Using a common, visual language enables you to easily communicate business models to different audiences, to learn from successful models in other industries, and to quickly generate new variations and business models of the future.
Part 1: The players
A. The company
The first big entity is a company. In most models this will be the actor that offers the product. The company whose business model is designed, will be colored blue in differentiation with other players and stakeholders.
B. The consumer
The one that receives the product and gives something in return, is the consumer. In B2B models, the client is a company and will therefore be illustrated with the previous company icon. The general company-client relation is the same in both business systems.
Part 2: The flow from company to client
The first, most straightforward offer to clients is an actual product, ranging from basic commodities up to finished goods. A BMW car is one example, but today also digital products can be included.
A first way to upgrade your business model is to offer a service next to the product. BMW in this case will not only sell you a car, but will include maintenance and other services around the product. Of course, a lot of companies offer only services without product.
The two concepts of product and service are commonly applied throughout our economy. In the last years, several companies have moved a step further by offering an experience to customers. BMW does not sell a car with a service in this case, but a driving experience.
Today, the next upgrade to reputation can only be found in a few sectors. In these cases, ‘reputation’ selling can be described as the most essential brand experience. If you take the example of BMW, then you could say that some people don’t see their BMW as a driving experience but as the core values and reputation of the brand as such. Hereby, customers are able to shape their own identity with that of the company. Typically reputation will be placed in the top of Maslow’s hierarchy of needs, which makes this type of transaction extremely valuable to companies.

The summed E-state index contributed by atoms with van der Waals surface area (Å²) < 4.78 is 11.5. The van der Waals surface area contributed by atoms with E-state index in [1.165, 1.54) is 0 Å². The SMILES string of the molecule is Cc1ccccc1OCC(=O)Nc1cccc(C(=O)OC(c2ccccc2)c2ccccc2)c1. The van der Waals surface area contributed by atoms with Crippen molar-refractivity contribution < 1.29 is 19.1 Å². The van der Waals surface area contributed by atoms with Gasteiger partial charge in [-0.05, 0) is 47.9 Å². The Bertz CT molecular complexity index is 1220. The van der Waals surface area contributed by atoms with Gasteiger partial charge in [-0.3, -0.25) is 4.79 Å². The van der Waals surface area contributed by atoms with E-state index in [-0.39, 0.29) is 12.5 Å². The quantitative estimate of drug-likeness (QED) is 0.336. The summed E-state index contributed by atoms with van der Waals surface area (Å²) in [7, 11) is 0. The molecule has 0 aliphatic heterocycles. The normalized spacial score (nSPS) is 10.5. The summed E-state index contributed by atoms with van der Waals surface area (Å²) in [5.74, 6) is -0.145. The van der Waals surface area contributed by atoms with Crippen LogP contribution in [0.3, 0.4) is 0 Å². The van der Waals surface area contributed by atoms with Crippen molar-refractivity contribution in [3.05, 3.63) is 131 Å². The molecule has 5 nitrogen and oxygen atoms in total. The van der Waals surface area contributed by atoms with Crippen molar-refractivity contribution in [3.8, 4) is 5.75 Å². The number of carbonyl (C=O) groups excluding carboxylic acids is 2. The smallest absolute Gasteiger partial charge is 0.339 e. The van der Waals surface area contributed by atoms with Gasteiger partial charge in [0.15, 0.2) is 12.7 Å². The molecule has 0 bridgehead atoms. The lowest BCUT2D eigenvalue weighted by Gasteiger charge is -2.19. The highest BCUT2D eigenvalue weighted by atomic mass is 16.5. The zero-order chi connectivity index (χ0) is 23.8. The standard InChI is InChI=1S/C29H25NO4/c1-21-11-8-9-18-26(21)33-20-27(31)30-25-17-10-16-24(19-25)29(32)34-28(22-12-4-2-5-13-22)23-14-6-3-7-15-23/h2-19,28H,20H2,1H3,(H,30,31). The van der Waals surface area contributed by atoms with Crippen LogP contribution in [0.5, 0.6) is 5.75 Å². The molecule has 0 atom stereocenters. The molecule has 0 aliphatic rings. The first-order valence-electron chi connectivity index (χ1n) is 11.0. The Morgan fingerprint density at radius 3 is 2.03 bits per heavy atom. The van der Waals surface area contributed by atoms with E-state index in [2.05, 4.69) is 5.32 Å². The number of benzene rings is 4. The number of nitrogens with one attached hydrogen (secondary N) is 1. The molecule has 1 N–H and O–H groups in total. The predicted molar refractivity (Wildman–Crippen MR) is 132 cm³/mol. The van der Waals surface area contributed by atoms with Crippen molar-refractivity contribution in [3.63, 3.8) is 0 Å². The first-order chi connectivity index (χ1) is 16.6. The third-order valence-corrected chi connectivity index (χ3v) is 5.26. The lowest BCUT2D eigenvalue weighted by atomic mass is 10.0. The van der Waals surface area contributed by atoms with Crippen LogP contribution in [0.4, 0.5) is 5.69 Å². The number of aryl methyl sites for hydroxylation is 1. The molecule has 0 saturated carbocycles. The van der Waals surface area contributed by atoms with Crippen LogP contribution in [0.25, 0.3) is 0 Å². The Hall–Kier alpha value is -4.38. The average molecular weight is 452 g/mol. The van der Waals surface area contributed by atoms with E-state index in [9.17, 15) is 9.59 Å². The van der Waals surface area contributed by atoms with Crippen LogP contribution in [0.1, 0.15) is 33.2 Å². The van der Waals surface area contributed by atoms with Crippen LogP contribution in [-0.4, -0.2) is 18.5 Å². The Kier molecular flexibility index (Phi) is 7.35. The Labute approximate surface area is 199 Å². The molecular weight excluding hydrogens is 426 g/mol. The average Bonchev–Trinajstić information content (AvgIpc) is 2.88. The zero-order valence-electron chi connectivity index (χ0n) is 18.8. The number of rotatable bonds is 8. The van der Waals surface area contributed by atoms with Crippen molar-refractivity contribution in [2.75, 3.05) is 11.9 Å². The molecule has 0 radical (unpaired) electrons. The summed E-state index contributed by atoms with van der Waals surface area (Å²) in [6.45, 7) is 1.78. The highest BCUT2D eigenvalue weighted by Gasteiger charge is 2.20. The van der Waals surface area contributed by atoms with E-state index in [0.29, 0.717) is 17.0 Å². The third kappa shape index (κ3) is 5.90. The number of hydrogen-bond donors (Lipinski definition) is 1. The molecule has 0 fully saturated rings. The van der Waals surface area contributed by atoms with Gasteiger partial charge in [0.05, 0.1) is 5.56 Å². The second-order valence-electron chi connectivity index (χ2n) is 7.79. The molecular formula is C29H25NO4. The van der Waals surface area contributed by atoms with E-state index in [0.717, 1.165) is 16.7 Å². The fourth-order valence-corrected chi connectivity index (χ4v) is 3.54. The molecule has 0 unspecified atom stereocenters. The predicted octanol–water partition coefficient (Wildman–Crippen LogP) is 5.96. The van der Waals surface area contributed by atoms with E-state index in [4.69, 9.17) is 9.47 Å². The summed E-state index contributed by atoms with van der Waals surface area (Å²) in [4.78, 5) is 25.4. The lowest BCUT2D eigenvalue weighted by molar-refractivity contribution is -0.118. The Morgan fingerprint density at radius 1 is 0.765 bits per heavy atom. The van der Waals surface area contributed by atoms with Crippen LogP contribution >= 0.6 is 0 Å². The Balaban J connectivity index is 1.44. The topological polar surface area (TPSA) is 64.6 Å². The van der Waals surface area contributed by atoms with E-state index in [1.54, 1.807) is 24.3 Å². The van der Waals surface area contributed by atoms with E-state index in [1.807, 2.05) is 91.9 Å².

Part 3: The flow from client to company
The typical currency that clients pay with, is money – which is critical to company’s revenue models. This is in contrast to exchange. The building blocks make a differentiation between two types of money. This first icon represents the normal value of a good, including profit.
This second icon represents money as well, but less than the normal amount covering cost and profit of what is offered. Usually this transaction implies that other revenue streams are added to the traditional business model.
Attention has become an important new currency that clients can pay with. Free business models are often based upon this principle: clients get a product or service for free, but pay with their attention (to 3th party advertisers).
Active exposure is the next step in the evolution of currency. People are not only offering their own attention, but also that of their peers in their social environment. For some businesses the spreading of their ideas and brand values becomes more important than the immediate return in money. Of course, companies can’t just rely on active exposure, so their business model should include more players and other transactions. Many start-ups and even big web 2.0 companies are still struggling with this. There is a lot of exposure and value offered to clients, but there is no sustainable business model to capture that value in revenues and profit.
These 10 building blocks offer a new way of designing and innovating business models.